Survey of Japanese Layer Farms for Salmonella Enteritidis with Vaccination- and Infection-Specific Antigens for Egg Yolk Antibodies

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Japanese layer farms were surveyed for Salmonella Enteritidis vaccination and infection with specific antigens for egg yolk antibodies with the use of vaccination-specific antigen Salmonella Enteritidis FliC-specific 9-kDa polypeptide (SEP9) and infection-specific antigen deflagellated Salmonella Enteritidis whole cell (DEWC). The specific antibodies in eggs from 201 commercial layer farms throughout Japan were surveyed. The percentages of farm flocks with a mean enzyme-linked immunosorbent assay (ELISA) titer of over 0.1 were 56.2% (113 of 201) in DEWC-ELISA and 22.3% (45 of 201) in SEP9-ELISA. Flocks indicating high titers in SEP9-ELISA always showed high titers in DEWC-ELISA. Because both specific antibody titers of the vaccinated flocks monitored long term remained high throughout life, flocks with high titers of both ELISAs in this survey must be vaccinated. On the other hand, 34.3% (69 of 201) of flocks had high titers of DEWC-specific antibody alone. Because Salmonella Enteritidis infection induces the DEWC-specific antibody but not the SEP9-specific antibody, detecting only high ELISA titers of DEWC-specific antibody can be an effective monitoring tool for Salmonella Enteritidis exposure rather than vaccination. These results suggest that vaccination programs in Japanese layer farms would be insufficient to control Salmonella Enteritidis infection, and egg screening to detect specific antibodies would be valuable in obtaining the necessary information to control Salmonella Enteritidis infection.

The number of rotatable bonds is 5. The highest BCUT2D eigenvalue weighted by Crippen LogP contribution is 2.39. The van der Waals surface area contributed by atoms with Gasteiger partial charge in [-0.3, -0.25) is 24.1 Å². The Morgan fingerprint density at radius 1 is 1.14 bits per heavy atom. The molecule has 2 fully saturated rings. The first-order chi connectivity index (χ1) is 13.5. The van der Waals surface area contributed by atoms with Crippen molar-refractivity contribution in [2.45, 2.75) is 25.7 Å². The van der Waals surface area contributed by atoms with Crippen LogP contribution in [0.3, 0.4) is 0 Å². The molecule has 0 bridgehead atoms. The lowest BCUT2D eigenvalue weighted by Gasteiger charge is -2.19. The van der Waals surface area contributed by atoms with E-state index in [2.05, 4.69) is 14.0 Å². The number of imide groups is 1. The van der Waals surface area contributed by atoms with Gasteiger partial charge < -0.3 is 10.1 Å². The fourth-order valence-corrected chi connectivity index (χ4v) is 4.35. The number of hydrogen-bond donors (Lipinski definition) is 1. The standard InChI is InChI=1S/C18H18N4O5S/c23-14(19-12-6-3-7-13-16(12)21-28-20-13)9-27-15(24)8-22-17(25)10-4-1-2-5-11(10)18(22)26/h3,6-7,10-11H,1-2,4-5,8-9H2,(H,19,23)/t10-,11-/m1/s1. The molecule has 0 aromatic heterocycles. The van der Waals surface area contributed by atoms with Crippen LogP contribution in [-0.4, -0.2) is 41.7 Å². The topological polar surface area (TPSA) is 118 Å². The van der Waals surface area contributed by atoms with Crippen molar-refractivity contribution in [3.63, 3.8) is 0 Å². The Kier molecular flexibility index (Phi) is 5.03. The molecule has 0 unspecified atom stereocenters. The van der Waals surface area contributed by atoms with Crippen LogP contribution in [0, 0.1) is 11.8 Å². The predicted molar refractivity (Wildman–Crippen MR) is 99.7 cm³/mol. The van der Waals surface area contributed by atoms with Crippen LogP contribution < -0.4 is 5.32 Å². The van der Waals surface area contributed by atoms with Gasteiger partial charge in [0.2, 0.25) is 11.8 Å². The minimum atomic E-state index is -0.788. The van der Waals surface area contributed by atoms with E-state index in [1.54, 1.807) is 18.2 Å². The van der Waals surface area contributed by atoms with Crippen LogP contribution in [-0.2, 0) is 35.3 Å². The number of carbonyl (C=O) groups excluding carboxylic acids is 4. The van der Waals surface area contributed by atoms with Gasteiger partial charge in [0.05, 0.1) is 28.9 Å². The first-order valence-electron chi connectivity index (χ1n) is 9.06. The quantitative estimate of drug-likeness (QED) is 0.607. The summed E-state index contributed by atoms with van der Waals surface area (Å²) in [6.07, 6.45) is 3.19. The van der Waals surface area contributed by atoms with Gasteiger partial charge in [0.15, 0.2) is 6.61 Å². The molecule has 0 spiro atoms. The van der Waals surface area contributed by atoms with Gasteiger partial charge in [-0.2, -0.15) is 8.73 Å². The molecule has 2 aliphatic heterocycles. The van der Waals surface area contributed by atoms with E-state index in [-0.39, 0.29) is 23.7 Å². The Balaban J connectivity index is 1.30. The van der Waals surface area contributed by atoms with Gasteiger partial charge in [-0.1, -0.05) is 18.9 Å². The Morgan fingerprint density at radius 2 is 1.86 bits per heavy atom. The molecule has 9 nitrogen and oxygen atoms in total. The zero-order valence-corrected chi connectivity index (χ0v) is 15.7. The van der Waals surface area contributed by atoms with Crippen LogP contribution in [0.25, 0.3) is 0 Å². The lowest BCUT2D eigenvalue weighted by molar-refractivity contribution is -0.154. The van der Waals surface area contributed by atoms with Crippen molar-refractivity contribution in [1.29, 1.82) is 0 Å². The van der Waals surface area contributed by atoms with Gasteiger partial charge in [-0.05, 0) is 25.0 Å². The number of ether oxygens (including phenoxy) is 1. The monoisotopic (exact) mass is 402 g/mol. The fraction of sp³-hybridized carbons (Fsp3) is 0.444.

Document Type: Research Article

Affiliations: 1: Department of Veterinary Internal Medicine, Division of Veterinary Science, Graduate School of Agriculture and Biological Sciences, Osaka Prefecture University, 1-1 Gakuencho, Sakai, Osaka 599-8531, Japan 2: CAF Laboratories, 1257-1 Michinoue-Kannabe, Fukayasu, Hiroshima 720-2104, Japan

Publication date: January 1, 2006

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